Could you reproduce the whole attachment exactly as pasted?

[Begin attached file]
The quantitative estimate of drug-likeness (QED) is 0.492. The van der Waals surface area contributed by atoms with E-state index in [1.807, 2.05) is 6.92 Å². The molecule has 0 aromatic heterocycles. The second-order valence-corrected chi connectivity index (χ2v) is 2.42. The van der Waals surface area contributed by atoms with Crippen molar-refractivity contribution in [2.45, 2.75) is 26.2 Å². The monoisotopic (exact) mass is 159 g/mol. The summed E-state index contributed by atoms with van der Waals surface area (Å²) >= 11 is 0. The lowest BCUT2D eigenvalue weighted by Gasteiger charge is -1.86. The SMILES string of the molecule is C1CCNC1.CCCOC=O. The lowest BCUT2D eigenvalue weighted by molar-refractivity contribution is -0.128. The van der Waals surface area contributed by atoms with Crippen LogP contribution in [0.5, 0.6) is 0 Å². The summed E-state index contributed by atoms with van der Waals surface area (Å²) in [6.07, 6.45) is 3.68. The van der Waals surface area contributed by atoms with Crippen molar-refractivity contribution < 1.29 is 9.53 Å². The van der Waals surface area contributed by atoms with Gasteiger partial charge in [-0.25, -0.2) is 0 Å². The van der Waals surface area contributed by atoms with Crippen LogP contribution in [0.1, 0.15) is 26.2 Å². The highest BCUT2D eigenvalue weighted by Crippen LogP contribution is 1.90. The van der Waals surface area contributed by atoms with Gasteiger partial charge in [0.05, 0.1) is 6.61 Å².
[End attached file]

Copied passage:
The quantitative estimate of drug-likeness (QED) is 0.492. The van der Waals surface area contributed by atoms with E-state index in [1.807, 2.05) is 6.92 Å². The molecule has 0 aromatic heterocycles. The second-order valence-corrected chi connectivity index (χ2v) is 2.42. The van der Waals surface area contributed by atoms with Crippen molar-refractivity contribution in [2.45, 2.75) is 26.2 Å². The monoisotopic (exact) mass is 159 g/mol. The summed E-state index contributed by atoms with van der Waals surface area (Å²) >= 11 is 0. The lowest BCUT2D eigenvalue weighted by Gasteiger charge is -1.86. The SMILES string of the molecule is C1CCNC1.CCCOC=O. The lowest BCUT2D eigenvalue weighted by molar-refractivity contribution is -0.128. The van der Waals surface area contributed by atoms with Crippen LogP contribution in [0.5, 0.6) is 0 Å². The summed E-state index contributed by atoms with van der Waals surface area (Å²) in [6.07, 6.45) is 3.68. The van der Waals surface area contributed by atoms with Crippen molar-refractivity contribution < 1.29 is 9.53 Å². The van der Waals surface area contributed by atoms with Gasteiger partial charge in [-0.25, -0.2) is 0 Å². The van der Waals surface area contributed by atoms with Crippen LogP contribution in [0.1, 0.15) is 26.2 Å². The highest BCUT2D eigenvalue weighted by Crippen LogP contribution is 1.90. The van der Waals surface area contributed by atoms with Gasteiger partial charge in [0.05, 0.1) is 6.61 Å².